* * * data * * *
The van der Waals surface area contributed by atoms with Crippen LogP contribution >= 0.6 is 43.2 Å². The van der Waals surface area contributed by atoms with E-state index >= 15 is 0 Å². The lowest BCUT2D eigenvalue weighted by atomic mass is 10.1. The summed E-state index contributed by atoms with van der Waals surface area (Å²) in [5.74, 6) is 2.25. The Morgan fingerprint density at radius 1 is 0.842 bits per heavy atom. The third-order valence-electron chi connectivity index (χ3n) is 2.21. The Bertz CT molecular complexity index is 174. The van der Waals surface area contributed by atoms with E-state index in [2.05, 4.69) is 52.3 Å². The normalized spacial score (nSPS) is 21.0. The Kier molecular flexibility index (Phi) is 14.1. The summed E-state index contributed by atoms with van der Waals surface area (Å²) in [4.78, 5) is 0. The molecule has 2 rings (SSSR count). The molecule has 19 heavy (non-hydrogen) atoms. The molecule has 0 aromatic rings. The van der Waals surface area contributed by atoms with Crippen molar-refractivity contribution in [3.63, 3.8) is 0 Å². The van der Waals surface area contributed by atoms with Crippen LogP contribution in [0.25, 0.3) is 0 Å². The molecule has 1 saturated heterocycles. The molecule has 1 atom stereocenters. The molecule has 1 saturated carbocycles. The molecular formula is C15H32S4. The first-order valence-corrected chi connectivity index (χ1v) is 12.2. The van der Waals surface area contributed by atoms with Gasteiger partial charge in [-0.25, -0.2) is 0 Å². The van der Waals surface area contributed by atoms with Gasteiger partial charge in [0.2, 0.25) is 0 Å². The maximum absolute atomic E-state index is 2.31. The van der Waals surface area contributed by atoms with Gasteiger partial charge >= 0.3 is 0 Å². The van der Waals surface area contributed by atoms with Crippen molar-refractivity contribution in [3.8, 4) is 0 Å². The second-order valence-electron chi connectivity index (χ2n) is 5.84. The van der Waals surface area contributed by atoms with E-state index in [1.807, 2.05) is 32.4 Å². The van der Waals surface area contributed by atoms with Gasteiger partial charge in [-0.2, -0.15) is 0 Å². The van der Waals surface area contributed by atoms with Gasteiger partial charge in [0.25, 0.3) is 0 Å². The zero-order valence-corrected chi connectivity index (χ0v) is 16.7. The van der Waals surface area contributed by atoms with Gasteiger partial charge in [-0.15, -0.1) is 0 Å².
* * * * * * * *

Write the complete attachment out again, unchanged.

The van der Waals surface area contributed by atoms with Crippen LogP contribution >= 0.6 is 43.2 Å². The van der Waals surface area contributed by atoms with E-state index >= 15 is 0 Å². The lowest BCUT2D eigenvalue weighted by atomic mass is 10.1. The summed E-state index contributed by atoms with van der Waals surface area (Å²) in [5.74, 6) is 2.25. The Morgan fingerprint density at radius 1 is 0.842 bits per heavy atom. The third-order valence-electron chi connectivity index (χ3n) is 2.21. The Bertz CT molecular complexity index is 174. The van der Waals surface area contributed by atoms with E-state index in [2.05, 4.69) is 52.3 Å². The normalized spacial score (nSPS) is 21.0. The Kier molecular flexibility index (Phi) is 14.1. The summed E-state index contributed by atoms with van der Waals surface area (Å²) in [4.78, 5) is 0. The molecule has 2 rings (SSSR count). The molecule has 19 heavy (non-hydrogen) atoms. The molecule has 0 aromatic rings. The van der Waals surface area contributed by atoms with Crippen molar-refractivity contribution in [3.63, 3.8) is 0 Å². The van der Waals surface area contributed by atoms with Crippen LogP contribution in [0.25, 0.3) is 0 Å². The molecule has 1 saturated heterocycles. The molecule has 1 atom stereocenters. The molecule has 1 saturated carbocycles. The molecular formula is C15H32S4. The first-order valence-corrected chi connectivity index (χ1v) is 12.2. The van der Waals surface area contributed by atoms with Gasteiger partial charge in [-0.25, -0.2) is 0 Å². The van der Waals surface area contributed by atoms with Gasteiger partial charge in [0.2, 0.25) is 0 Å². The maximum absolute atomic E-state index is 2.31. The van der Waals surface area contributed by atoms with Gasteiger partial charge >= 0.3 is 0 Å². The van der Waals surface area contributed by atoms with Crippen molar-refractivity contribution in [3.8, 4) is 0 Å². The second-order valence-electron chi connectivity index (χ2n) is 5.84. The van der Waals surface area contributed by atoms with E-state index in [1.807, 2.05) is 32.4 Å². The van der Waals surface area contributed by atoms with Gasteiger partial charge in [-0.2, -0.15) is 0 Å². The van der Waals surface area contributed by atoms with Gasteiger partial charge in [0.25, 0.3) is 0 Å². The zero-order valence-corrected chi connectivity index (χ0v) is 16.7. The van der Waals surface area contributed by atoms with Gasteiger partial charge in [-0.15, -0.1) is 0 Å².